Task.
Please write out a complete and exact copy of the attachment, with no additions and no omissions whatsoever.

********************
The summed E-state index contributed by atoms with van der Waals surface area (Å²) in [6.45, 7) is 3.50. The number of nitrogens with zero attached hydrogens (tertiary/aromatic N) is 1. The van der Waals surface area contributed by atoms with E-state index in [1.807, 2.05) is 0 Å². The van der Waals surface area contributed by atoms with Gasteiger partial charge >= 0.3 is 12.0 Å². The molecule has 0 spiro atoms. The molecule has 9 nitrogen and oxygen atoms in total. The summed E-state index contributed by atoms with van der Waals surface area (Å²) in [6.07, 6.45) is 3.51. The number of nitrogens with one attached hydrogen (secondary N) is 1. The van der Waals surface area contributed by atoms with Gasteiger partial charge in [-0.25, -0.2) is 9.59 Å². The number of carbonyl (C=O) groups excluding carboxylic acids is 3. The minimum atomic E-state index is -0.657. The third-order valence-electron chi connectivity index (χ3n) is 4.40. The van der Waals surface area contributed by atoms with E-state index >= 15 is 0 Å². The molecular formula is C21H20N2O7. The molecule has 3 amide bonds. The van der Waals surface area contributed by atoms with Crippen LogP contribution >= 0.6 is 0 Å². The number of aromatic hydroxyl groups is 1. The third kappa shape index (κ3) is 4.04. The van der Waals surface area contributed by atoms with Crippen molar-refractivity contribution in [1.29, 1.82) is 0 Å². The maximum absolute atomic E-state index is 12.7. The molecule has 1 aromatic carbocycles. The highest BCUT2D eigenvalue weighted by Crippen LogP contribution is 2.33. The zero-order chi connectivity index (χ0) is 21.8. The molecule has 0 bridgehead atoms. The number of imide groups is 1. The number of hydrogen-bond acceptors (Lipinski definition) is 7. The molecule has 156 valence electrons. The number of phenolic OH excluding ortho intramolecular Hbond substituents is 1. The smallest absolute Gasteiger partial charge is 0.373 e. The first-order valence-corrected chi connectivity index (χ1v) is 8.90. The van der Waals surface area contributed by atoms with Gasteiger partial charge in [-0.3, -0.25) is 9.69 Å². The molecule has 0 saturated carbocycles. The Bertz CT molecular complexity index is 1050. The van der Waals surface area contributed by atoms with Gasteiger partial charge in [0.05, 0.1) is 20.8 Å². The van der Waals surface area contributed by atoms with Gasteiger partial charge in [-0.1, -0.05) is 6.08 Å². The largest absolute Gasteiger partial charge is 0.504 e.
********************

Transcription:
The summed E-state index contributed by atoms with van der Waals surface area (Å²) in [6.45, 7) is 3.50. The number of nitrogens with zero attached hydrogens (tertiary/aromatic N) is 1. The van der Waals surface area contributed by atoms with E-state index in [1.807, 2.05) is 0 Å². The van der Waals surface area contributed by atoms with Gasteiger partial charge >= 0.3 is 12.0 Å². The molecule has 0 spiro atoms. The molecule has 9 nitrogen and oxygen atoms in total. The summed E-state index contributed by atoms with van der Waals surface area (Å²) in [6.07, 6.45) is 3.51. The number of nitrogens with one attached hydrogen (secondary N) is 1. The van der Waals surface area contributed by atoms with Gasteiger partial charge in [-0.25, -0.2) is 9.59 Å². The number of carbonyl (C=O) groups excluding carboxylic acids is 3. The minimum atomic E-state index is -0.657. The third-order valence-electron chi connectivity index (χ3n) is 4.40. The van der Waals surface area contributed by atoms with E-state index >= 15 is 0 Å². The molecular formula is C21H20N2O7. The molecule has 3 amide bonds. The van der Waals surface area contributed by atoms with Crippen LogP contribution >= 0.6 is 0 Å². The number of aromatic hydroxyl groups is 1. The third kappa shape index (κ3) is 4.04. The van der Waals surface area contributed by atoms with Crippen molar-refractivity contribution in [1.29, 1.82) is 0 Å². The maximum absolute atomic E-state index is 12.7. The molecule has 1 aromatic carbocycles. The highest BCUT2D eigenvalue weighted by Crippen LogP contribution is 2.33. The zero-order chi connectivity index (χ0) is 21.8. The molecule has 0 bridgehead atoms. The number of imide groups is 1. The number of hydrogen-bond acceptors (Lipinski definition) is 7. The molecule has 156 valence electrons. The number of phenolic OH excluding ortho intramolecular Hbond substituents is 1. The smallest absolute Gasteiger partial charge is 0.373 e. The first-order valence-corrected chi connectivity index (χ1v) is 8.90. The van der Waals surface area contributed by atoms with Gasteiger partial charge in [-0.3, -0.25) is 9.69 Å². The molecule has 0 saturated carbocycles. The Bertz CT molecular complexity index is 1050. The van der Waals surface area contributed by atoms with Gasteiger partial charge in [0.05, 0.1) is 20.8 Å². The van der Waals surface area contributed by atoms with Gasteiger partial charge in [-0.1, -0.05) is 6.08 Å². The largest absolute Gasteiger partial charge is 0.504 e.